Before dialing, you must set up an appropriate IP host using the Cisco IOS ip host global configuration command. For example:

ip host t555-1212 4023 10.0.0.51

Valid characters for string are the same as the characters that are used in a host name for the Cisco IOS connect command, as follows:

The numbers 0 through 9

Uppercase letters A through Z

Lowercase letters a through z

The . (period), - (hyphen), and _ (underscore) characters

No other characters (such as # or *) are accepted in the dial string, and unsupported characters are stripped before dialing occurs.

En

Echo mode. Values for n follow:

0 turns off command echo.

1 turns on command echo (default).

Hn

Hangup mode. A value of 0 or 1 closes the connection.

In

Information mode. The information displayed is set in a banner configured with the Cisco IOS MODEMUI-VERSION global configuration command; see the section "Configuring Banners for the Hayes Information Mode Command." Acceptable values for n are the numbers 0 through 6.

On

Online mode. A value of 0 or 1 resumes the connection.

Qn

Quiet mode. Values for n follow:

0 displays modem result codes (default).

1 inhibits modem result codes display (quiet mode).

Sn=v

Set selected register (S-register).

Note The standard Hayes modem S-register settings S0 through S53 are accepted by Cisco IOS software, but do not have any effect.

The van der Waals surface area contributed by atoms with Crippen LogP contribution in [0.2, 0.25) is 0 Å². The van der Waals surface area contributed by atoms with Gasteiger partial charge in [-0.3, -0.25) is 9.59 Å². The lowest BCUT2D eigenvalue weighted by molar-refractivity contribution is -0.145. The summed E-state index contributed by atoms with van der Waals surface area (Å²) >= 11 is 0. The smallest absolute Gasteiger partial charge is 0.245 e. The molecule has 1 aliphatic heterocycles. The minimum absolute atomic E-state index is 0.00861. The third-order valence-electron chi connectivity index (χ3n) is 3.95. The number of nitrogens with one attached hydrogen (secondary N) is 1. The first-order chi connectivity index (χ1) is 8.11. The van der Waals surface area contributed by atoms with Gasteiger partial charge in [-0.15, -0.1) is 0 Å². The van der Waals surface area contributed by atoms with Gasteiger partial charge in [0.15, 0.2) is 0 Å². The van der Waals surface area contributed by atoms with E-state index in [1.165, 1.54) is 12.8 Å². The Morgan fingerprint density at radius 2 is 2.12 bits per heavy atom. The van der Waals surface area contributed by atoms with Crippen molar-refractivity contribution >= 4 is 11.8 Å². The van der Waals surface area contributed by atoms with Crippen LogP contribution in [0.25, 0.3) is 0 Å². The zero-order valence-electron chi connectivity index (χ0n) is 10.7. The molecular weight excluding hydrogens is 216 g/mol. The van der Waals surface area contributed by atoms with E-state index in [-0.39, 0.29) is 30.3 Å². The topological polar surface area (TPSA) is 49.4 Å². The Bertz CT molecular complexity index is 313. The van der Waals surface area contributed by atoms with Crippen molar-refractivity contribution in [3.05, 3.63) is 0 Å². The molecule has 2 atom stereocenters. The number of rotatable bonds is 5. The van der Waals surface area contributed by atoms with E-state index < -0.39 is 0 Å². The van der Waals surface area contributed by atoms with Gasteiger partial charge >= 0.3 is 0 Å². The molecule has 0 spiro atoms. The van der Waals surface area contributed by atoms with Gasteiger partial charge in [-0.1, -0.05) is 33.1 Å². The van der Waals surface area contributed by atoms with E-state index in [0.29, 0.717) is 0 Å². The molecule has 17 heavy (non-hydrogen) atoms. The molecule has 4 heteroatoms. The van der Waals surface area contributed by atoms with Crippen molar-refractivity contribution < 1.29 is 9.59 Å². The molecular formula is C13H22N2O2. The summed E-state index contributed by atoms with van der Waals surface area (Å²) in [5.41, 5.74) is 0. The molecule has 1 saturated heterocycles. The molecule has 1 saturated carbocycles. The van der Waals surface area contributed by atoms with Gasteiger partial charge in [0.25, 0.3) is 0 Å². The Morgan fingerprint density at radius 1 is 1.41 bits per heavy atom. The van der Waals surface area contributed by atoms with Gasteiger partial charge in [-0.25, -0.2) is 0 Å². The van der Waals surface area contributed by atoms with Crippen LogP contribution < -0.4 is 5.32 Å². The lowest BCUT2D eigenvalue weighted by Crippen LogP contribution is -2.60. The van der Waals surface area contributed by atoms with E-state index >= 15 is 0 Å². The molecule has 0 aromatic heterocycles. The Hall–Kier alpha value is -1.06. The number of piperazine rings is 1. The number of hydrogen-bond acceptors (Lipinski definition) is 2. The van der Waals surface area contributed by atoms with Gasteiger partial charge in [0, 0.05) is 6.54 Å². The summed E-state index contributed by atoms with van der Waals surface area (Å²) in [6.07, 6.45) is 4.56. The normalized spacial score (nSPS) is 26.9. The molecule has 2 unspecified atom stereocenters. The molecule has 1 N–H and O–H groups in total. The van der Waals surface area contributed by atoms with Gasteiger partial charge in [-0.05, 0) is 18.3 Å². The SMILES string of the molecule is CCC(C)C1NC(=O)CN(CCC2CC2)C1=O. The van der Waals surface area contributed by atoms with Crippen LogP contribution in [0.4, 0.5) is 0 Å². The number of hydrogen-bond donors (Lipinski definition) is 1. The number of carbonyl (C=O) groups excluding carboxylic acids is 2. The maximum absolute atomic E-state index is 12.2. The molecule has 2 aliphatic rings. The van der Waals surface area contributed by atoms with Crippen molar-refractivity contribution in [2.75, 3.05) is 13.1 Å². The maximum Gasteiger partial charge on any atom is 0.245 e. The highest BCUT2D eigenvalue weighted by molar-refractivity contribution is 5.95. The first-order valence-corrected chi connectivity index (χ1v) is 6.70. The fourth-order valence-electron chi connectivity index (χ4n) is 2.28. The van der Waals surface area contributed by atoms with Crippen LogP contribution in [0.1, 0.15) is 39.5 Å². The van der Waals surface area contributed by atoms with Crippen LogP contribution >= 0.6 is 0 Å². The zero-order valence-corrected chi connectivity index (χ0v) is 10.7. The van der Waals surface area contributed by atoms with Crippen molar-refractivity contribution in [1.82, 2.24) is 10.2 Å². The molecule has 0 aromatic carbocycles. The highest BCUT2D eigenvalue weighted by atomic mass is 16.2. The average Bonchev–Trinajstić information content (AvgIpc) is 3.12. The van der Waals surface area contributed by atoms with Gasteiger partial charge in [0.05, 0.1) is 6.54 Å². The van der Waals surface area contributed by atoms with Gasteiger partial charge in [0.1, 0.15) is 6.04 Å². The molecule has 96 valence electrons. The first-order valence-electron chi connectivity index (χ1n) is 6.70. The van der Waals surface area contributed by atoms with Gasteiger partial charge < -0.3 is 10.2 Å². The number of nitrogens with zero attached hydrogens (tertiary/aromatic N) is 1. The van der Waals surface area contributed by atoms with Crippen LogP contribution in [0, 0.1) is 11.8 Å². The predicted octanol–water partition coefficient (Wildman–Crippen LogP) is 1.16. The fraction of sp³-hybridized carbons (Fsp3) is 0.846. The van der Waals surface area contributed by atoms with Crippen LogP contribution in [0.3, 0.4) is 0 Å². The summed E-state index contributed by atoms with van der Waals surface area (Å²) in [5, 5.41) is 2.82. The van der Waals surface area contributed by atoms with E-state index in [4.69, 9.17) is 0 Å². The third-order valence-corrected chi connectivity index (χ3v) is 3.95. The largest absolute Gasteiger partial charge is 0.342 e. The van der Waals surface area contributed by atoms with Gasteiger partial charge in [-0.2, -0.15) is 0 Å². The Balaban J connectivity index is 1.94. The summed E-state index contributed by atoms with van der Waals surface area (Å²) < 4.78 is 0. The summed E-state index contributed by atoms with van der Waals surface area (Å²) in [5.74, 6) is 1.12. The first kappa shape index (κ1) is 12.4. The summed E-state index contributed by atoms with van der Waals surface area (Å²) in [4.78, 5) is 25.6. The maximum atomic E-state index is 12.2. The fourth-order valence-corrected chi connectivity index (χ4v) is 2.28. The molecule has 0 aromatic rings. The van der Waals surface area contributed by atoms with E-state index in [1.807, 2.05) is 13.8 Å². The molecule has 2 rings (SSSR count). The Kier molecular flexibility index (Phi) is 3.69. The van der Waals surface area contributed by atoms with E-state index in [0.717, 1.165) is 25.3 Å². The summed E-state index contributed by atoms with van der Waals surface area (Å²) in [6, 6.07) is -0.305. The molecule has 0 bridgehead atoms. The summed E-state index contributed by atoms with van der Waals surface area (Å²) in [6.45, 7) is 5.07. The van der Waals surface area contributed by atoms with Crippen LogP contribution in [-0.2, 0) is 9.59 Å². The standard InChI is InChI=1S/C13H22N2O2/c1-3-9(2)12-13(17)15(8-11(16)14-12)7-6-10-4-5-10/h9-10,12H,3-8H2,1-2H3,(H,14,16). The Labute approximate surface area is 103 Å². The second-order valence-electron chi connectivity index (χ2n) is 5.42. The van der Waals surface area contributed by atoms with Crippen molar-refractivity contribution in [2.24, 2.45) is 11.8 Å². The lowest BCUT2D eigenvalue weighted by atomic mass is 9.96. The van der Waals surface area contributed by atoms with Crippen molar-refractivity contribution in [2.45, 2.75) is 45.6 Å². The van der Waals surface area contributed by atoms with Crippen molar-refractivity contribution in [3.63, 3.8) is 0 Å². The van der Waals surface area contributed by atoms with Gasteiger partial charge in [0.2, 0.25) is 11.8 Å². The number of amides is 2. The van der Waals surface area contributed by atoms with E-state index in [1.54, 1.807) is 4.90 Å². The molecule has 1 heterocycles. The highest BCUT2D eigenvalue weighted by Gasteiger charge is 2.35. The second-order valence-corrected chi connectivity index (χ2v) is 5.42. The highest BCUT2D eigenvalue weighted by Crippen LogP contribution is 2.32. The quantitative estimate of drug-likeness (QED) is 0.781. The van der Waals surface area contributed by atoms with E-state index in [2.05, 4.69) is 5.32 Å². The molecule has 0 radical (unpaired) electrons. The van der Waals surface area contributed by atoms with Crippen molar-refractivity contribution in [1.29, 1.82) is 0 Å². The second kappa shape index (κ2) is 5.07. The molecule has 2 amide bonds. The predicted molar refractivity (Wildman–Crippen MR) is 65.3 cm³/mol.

Choose one of the following S-registers for n:

 

S201—Command mode parity sniffing.

If the value (v) for S201 is 0 (default), parity for both the command and data portions of a call are controlled by the Cisco IOS parity and databits line configuration commands.

If the value (v) for S201 is 1, mark or space parity for the command session will be taken from the Hayes AT part of the command, while the data portion will be 8-bit transparent.

 

S202—Output mask.

This setting allows mark parity to be unconditionally implemented for the command characters. The default value for S202 is 0 (no parity). The value 128 causes command characters to be sent with mark parity.

 

S203—Connect delay.

Allows a delay to be added to the time between when the ATD command is executed and when the call success or failure code is displayed. This delay is sometimes required because a Telnet connection is established more quickly than placing a telephone call. The value for S203 can be a number from 0 to 255. The actual value applied to the connect delay is 10 percent of the number entered for v. For example, a value of 300 sets a connect delay of 30 seconds. The default value is 0.